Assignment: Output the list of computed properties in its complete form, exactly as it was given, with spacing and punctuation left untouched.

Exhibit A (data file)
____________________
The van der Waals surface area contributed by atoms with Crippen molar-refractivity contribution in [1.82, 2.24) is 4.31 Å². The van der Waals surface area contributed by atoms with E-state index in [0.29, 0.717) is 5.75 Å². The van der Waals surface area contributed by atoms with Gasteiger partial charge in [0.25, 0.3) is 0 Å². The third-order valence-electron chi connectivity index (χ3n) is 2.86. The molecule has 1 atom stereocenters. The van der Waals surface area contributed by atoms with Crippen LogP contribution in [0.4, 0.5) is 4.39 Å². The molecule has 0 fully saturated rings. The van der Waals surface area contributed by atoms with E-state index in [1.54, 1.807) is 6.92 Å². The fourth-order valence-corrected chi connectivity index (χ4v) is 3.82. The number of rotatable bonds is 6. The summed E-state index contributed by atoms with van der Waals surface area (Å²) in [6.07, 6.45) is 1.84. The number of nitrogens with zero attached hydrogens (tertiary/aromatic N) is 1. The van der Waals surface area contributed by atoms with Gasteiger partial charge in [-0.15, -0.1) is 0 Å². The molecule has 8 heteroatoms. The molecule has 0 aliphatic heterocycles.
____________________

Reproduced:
The van der Waals surface area contributed by atoms with Crippen molar-refractivity contribution in [1.82, 2.24) is 4.31 Å². The van der Waals surface area contributed by atoms with E-state index in [0.29, 0.717) is 5.75 Å². The van der Waals surface area contributed by atoms with Gasteiger partial charge in [0.25, 0.3) is 0 Å². The third-order valence-electron chi connectivity index (χ3n) is 2.86. The molecule has 1 atom stereocenters. The van der Waals surface area contributed by atoms with Crippen LogP contribution in [0.4, 0.5) is 4.39 Å². The molecule has 0 fully saturated rings. The van der Waals surface area contributed by atoms with E-state index in [1.54, 1.807) is 6.92 Å². The fourth-order valence-corrected chi connectivity index (χ4v) is 3.82. The number of rotatable bonds is 6. The summed E-state index contributed by atoms with van der Waals surface area (Å²) in [6.07, 6.45) is 1.84. The number of nitrogens with zero attached hydrogens (tertiary/aromatic N) is 1. The van der Waals surface area contributed by atoms with Gasteiger partial charge in [-0.15, -0.1) is 0 Å². The molecule has 8 heteroatoms. The molecule has 0 aliphatic heterocycles.